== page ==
December 17, 2013 / 5:57 PM / 6 years ago

Owner of Colombia's Avianca eyes Alitalia, LOT takeovers: report

WARSAW/BOGOTA (Reuters) - The owner of Colombian airline Avianca AVT_p.CN (AVH.N) is considering taking over Italian airline Alitalia CAITLA.UL or Polish state-owned LOT LOT.UL to boost his presence in Europe, he was quoted as saying in a Polish newspaper on Tuesday.

Avianca owner Colombian-Brazilian businessman German Efromovich speaks at a news conference in Bogota October 7, 2009. REUTERS/John Vizcaino

Any such purchase by German Efromovich would likely be carried out independently of Avianca after it later said in a statement that it had no interest in either airline. An Avianca spokesperson said Efromovich may have been speaking in a personal capacity, not on behalf of the company.

The Colombian-Brazilian entrepreneur told the Rzeczpospolita daily that another option for him was to build a new airline from scratch in Europe.

“We must take the decision regarding our future purchase no later than in the first two months of 2014,” Efromovich was quoted as saying.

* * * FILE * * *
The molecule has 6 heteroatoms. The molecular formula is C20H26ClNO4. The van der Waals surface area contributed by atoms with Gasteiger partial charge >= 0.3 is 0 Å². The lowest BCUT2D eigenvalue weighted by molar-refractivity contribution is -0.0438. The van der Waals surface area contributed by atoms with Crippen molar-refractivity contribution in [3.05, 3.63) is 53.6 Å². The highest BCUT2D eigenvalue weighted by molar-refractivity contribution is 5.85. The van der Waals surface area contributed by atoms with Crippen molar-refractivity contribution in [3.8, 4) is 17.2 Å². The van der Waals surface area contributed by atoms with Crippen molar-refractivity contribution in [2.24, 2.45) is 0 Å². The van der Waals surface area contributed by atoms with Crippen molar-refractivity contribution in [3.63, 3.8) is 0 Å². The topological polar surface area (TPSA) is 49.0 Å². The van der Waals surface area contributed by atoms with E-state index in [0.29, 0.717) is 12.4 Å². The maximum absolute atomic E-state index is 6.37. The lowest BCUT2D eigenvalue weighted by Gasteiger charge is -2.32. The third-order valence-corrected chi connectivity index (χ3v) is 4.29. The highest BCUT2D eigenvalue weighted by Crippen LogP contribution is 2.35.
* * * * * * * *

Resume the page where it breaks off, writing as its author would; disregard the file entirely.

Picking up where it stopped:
“I must boost the presence of my airline in Europe, either through acquisitions or by starting a new company.”

“I am certainly looking at Alitalia and Lot,” he added.

Avianca published a short statement later on Tuesday saying it was not interested in making the purchases, though it did not deny the comments made by Efromovich.

“With regard to the news published in various media implying that Avianca would buy Alitalia or LOT, we clarify that neither Avianca Holdings SA as controlling company nor Aerovias del Continente Americano SA Avianca, have considered or are considering these acquisitions,” the company’s statement said.

Analysts at Grupo BTG Pactual began coverage of Avianca Holdings SA on Tuesday with a “buy” recommendation and a price target of $23 on the company’s U.S.-traded shares.

The New York-listed stock was last trading up 0.62 percent at $14.70.

Poland’s deputy treasury minister said last week the government may consider privatizing LOT together with other air industry businesses after it brings them all into a single holding company.

Efromovich, who was born in South America into a family of Polish Jews, acquired Polish citizenship in order to facilitate his bid for Portugal’s flagship airline TAP TAPA.UL last year.

Portugal rejected Efromovich’s bid last December, saying it would postpone the long-awaited privatization of its debt-laden carrier.

Just last week, Portugal said it would likely relaunch TAP’s privatization in the first quarter of 2014, but Efromovich said buying TAP was “not necessarily a priority” for him now.

Editing by Mark Potter, G Crosse

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